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Re: Iptables example for mail/web/opevpn server



Its important to know when the rules are actually put in place during the boot process. This can be controlled via its index in /etc/rc.*. A more interface specific location would /etc/network/{if-down.d,if-post-down.d,if-pre-up.d,if-up.d}. Also note that the openvpn devices can be referenced as tun+ rather than the absolute device name.

--
Cory Oldford
PeaceWorks Computer Consulting
#1 - 396 Assiniboine Ave, Winnipeg
204 480 0314   --or--   519 725 7875, ext 6010.

----- Original Message -----
From: "Arturo Borrero Gonzalez" <cer.inet@linuxmail.org>
To: raven@vp44.net
Cc: debian-firewall@lists.debian.org
Sent: Wednesday, February 15, 2012 12:25:12 PM GMT -06:00 US/Canada Central
Subject: Re: Iptables example for mail/web/opevpn server

2012/2/15 Raven <raven@vp44.net>:
> Hi guys.
> I need some help in designing a simple iptables ruleset for a small
> server I have recently set up.
>
> It's a VPS so the primary interface is venet0 with a public ip. The
> server also runs an openvpn daemon with a 172.16.0.0/24 subnet.
>
> There is obviously no need for NAT or packet forwarding. All outbound
> traffic should be allowed while inbound data is to be accepted only on
> ports 80, 443, 25, 587 and 1194 (tcp,udp).
>
> Could you give me a rough idea of what a firewall script should look
> like?
>
> Thanks
>
> -RV
>
>
> --
> To UNSUBSCRIBE, email to debian-firewall-REQUEST@lists.debian.org
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> Archive: http://lists.debian.org/1329318511.7003.7.camel@osmosis.gnet.eu
>

Hi there,

Depending on what kind of complexity you want, you could use a few
iptables lines added at some place like /etc/rc... or somewhere..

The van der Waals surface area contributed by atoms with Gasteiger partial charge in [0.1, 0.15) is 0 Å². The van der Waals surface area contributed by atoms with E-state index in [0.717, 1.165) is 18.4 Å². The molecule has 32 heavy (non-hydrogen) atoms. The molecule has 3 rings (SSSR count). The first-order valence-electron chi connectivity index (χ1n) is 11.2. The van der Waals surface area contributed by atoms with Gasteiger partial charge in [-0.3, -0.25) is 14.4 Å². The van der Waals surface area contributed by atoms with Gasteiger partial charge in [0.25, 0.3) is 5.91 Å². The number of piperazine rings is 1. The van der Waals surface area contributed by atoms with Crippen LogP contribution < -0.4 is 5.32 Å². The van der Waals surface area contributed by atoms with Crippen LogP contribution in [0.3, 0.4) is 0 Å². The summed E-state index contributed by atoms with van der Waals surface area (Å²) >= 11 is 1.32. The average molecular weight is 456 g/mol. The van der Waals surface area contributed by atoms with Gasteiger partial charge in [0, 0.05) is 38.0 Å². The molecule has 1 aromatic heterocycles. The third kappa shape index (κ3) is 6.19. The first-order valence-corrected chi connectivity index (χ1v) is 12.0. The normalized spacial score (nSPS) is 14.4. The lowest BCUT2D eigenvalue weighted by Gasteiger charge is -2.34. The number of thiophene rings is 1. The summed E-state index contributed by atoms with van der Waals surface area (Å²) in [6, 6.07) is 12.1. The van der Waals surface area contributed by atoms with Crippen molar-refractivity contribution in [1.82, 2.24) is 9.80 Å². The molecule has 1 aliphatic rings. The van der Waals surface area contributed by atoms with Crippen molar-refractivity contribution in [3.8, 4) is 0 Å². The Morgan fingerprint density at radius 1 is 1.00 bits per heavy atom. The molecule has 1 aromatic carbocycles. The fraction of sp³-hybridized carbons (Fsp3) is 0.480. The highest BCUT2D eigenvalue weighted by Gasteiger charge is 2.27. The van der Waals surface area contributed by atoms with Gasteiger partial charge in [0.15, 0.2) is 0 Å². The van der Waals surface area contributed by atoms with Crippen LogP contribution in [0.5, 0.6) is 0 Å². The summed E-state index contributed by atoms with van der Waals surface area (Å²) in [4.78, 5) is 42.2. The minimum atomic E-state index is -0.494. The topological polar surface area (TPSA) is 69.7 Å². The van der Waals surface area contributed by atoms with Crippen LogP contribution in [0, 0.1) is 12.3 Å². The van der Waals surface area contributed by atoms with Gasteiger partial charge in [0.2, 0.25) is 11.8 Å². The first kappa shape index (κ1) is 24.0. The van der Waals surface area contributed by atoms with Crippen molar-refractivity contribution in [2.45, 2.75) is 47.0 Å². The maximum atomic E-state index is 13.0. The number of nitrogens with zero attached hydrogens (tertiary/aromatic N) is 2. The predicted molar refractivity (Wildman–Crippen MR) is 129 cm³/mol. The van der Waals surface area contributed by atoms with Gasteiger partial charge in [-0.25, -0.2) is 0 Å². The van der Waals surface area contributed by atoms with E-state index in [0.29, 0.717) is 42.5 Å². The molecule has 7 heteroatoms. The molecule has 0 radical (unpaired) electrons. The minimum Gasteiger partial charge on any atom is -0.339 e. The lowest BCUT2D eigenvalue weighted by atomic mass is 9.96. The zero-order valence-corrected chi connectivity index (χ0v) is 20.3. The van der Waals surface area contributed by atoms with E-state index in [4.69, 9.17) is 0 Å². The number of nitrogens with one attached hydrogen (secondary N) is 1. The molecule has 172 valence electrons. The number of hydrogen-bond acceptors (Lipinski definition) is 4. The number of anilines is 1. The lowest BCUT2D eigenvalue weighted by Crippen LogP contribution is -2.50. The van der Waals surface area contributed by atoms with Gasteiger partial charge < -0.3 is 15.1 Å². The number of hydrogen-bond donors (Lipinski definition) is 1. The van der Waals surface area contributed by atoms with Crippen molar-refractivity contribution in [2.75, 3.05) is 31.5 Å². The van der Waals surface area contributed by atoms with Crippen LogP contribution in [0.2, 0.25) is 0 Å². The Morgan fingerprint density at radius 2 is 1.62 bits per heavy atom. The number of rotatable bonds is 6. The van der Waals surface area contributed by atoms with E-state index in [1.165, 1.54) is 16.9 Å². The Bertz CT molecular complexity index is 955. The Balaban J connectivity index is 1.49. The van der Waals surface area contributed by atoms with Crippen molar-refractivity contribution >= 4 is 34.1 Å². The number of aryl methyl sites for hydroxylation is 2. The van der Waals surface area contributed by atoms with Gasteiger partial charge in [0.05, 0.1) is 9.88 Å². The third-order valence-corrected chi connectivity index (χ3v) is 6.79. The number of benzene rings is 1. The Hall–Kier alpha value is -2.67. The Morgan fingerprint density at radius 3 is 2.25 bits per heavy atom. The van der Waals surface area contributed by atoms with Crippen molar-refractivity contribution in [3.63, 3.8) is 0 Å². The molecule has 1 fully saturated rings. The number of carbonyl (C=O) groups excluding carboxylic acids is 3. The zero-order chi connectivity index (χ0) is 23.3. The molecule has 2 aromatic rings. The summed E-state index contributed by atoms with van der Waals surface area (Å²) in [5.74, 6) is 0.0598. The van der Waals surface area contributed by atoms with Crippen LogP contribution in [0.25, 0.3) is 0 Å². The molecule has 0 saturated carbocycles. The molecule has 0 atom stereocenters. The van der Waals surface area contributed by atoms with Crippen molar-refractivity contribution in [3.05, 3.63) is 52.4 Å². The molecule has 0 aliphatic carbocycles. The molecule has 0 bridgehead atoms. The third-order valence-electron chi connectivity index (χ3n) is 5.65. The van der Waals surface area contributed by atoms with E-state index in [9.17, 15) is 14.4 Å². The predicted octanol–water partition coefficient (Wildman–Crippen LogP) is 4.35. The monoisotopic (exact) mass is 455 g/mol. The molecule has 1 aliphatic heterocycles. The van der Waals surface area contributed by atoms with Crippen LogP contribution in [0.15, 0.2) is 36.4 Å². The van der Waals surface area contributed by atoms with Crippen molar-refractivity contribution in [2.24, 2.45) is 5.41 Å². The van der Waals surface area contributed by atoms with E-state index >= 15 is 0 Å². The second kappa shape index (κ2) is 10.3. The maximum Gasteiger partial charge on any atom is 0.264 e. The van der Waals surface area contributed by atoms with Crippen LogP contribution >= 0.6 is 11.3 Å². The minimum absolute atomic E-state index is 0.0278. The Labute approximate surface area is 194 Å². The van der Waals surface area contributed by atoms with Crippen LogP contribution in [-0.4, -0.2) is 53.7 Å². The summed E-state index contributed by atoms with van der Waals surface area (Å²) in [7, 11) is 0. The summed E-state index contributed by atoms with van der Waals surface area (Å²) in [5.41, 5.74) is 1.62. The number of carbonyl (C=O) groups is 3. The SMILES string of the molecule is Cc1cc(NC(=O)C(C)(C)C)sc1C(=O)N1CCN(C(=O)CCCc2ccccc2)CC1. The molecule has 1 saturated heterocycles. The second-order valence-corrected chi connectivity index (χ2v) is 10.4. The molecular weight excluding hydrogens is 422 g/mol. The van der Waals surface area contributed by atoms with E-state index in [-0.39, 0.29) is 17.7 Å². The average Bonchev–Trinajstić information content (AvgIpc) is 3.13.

like: (this one is valid)

## flush old rules
iptables -F
# rules
iptables -t filter -A INPUT -i venet0 -d your_public_ip \
-p tcp --sport 1024: -m multiport  --dports 80,443,25,587 \
-m state --state NEW,ESTABLISHED -j ACCEPT
iptables -t filter -A INPUT -i venet0 -d your_ip \
-p udp --sport 1024: --dport 1194 \
-m state --state NEW,ESTABLISHED -j ACCEPT
# default policy
iptables -P OUTPUT ACCEPT
iptables -P INPUT DROP
##

Or use the same schema, but using a rule for each connection, like:
iptables -t filter -A INPUT -i venet0 -d ip \
-p tcp --sport 1024: --dport 80 -m state --state NEW,ESTABLISHED
-j ACCEPT
iptables -t filter -A INPUT -i venet0 -d ip \
-p tcp --sport 1024: --dport 443 -m state --state NEW,ESTABLISHED
-j ACCEPT
etc.. (using that you will see some usage statistics)

Or you could use a more complex schema, using in detail the 'state'
module or even managing per-package-per-protocol flags

I think if you give me more details about the environment of the
server, I could help you being more explicit.

For example:

· Ipv6 use, or support?
· Complex firewall as a service management?
· How many clients are going to use the server?
· What about the scalability factor? Do you plan to expand the server
in a future?
· Is the server in your house or it's a testing server, so
availability and security could be forgiven in favor of a quick
setting?


regards.

--
/* Arturo Borrero Gonzalez || cer.inet@linuxmail.org */
/* Use debian gnu/linux! Best OS ever! */


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